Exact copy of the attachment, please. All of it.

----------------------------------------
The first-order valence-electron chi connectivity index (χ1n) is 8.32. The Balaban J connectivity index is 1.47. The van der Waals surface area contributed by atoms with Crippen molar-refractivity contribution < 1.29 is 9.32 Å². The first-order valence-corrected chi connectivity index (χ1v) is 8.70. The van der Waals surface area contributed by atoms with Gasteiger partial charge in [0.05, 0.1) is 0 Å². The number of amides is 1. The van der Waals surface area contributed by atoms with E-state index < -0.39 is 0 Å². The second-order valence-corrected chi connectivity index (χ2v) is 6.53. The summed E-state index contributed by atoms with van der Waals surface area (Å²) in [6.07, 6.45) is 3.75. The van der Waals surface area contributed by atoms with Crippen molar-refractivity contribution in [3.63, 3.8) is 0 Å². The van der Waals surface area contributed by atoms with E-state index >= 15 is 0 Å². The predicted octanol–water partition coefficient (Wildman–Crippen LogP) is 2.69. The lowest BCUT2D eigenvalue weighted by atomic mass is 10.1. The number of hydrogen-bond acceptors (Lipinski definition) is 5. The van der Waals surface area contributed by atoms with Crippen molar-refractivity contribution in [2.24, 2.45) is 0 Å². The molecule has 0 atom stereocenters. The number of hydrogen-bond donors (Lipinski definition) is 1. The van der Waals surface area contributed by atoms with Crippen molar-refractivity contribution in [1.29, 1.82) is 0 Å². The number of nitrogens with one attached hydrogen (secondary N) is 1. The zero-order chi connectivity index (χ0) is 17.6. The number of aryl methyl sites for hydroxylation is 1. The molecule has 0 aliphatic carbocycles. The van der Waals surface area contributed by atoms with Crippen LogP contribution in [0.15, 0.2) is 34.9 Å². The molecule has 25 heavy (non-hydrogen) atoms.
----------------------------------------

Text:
The first-order valence-electron chi connectivity index (χ1n) is 8.32. The Balaban J connectivity index is 1.47. The van der Waals surface area contributed by atoms with Crippen molar-refractivity contribution < 1.29 is 9.32 Å². The first-order valence-corrected chi connectivity index (χ1v) is 8.70. The van der Waals surface area contributed by atoms with Gasteiger partial charge in [0.05, 0.1) is 0 Å². The number of amides is 1. The van der Waals surface area contributed by atoms with E-state index < -0.39 is 0 Å². The second-order valence-corrected chi connectivity index (χ2v) is 6.53. The summed E-state index contributed by atoms with van der Waals surface area (Å²) in [6.07, 6.45) is 3.75. The van der Waals surface area contributed by atoms with Crippen molar-refractivity contribution in [3.63, 3.8) is 0 Å². The van der Waals surface area contributed by atoms with E-state index >= 15 is 0 Å². The predicted octanol–water partition coefficient (Wildman–Crippen LogP) is 2.69. The lowest BCUT2D eigenvalue weighted by atomic mass is 10.1. The number of hydrogen-bond acceptors (Lipinski definition) is 5. The van der Waals surface area contributed by atoms with Crippen molar-refractivity contribution in [2.24, 2.45) is 0 Å². The molecule has 0 atom stereocenters. The number of hydrogen-bond donors (Lipinski definition) is 1. The van der Waals surface area contributed by atoms with Crippen molar-refractivity contribution in [1.29, 1.82) is 0 Å². The number of nitrogens with one attached hydrogen (secondary N) is 1. The zero-order chi connectivity index (χ0) is 17.6. The number of aryl methyl sites for hydroxylation is 1. The molecule has 0 aliphatic carbocycles. The van der Waals surface area contributed by atoms with Crippen LogP contribution in [0.15, 0.2) is 34.9 Å². The molecule has 25 heavy (non-hydrogen) atoms.